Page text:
Odd carbon-based molecule found in atmosphere of Saturn's moon Titan

Instead of oxygen in its atmosphere like Earth, Titan has small amounts of methane, much like the early stages of our home world.


The study of the universe is ever going and the further we go, the newer things we find. In recent research, scientists have found traces of a novel molecule in the atmosphere of Titan, Saturn’s largest moon. This molecule has never been found in any other atmosphere and it is very rare, so much so that NASA says even many chemists won’t know about it. The simple carbon-based molecule is known as cyclopropenylidene, or C3H2 and can form the basis of many complex compounds which can lead to or help in forming life.

The molecule is made up of carbon and hydrogen, and its simple structure means that it can easily react with other chemical compounds. And this is why the molecule has never been found in any other atmosphere. The American space agency says that “astronomers have so far found C3H2 only in clouds of gas and dust that float between star systems — in other words, regions too cold and diffuse to facilitate many chemical reactions".

 Odd carbon-based molecule found in atmosphere of Saturns moon Titan

Cassini spacecraft catches a glimpse of bright sunlight reflecting off the hydrocarbon seas of Saturn's large moon Titan. Image: NASA

Researchers used a radio telescope observatory in northern Chile known as the Atacama Large Millimeter/Submillimeter Array (ALMA) to detect C3H2 from unique light signatures captured by the telescope. The molecule was present in small amounts in the upper layers of the moon’s atmosphere. This was most likely possible because there are fewer other gases for C3H2 to interact within the region.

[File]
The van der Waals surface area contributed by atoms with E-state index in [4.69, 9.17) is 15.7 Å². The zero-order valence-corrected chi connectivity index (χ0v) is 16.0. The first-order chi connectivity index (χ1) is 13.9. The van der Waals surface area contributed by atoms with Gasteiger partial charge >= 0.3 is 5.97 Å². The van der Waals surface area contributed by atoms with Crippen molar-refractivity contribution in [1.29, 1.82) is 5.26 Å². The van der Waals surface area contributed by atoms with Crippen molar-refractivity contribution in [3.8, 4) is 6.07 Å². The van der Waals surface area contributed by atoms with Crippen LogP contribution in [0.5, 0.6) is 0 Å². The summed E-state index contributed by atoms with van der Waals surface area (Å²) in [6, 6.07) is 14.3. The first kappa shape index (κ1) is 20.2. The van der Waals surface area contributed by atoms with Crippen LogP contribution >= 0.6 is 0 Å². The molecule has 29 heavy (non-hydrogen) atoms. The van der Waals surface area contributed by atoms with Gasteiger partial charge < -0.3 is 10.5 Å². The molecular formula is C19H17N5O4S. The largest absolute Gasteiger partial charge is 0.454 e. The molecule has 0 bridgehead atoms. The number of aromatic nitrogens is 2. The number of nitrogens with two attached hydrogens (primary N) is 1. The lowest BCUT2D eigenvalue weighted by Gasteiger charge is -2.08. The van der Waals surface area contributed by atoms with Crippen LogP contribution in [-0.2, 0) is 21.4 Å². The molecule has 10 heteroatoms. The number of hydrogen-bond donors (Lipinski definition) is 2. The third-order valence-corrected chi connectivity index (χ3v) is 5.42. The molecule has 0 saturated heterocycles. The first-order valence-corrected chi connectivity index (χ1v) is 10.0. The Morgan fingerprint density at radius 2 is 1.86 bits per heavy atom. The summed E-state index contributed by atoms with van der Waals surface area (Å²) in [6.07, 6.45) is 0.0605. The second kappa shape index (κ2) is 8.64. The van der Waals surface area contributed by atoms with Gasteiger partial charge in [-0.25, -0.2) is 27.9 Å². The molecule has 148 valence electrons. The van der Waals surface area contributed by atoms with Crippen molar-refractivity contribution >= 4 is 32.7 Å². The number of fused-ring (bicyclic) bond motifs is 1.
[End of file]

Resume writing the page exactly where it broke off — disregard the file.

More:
Titan has emerged as one of the most similar celestial bodies to Earth. Not only does the giant moon have clouds, rain, lakes and rivers, it also has a dense atmosphere which is mostly made up of nitrogen. But instead of the presence of oxygen in its atmosphere like Earth, Titan has little amounts of methane, much like the early stages of our home world. Hence, experts believe that a closer inspection of Titan can reveal the conditions that existed on Earth some billion years ago, and also lead to the most sought after question: can Titan sustain life?

The study was published in the Astronomical Journal on 15 October.


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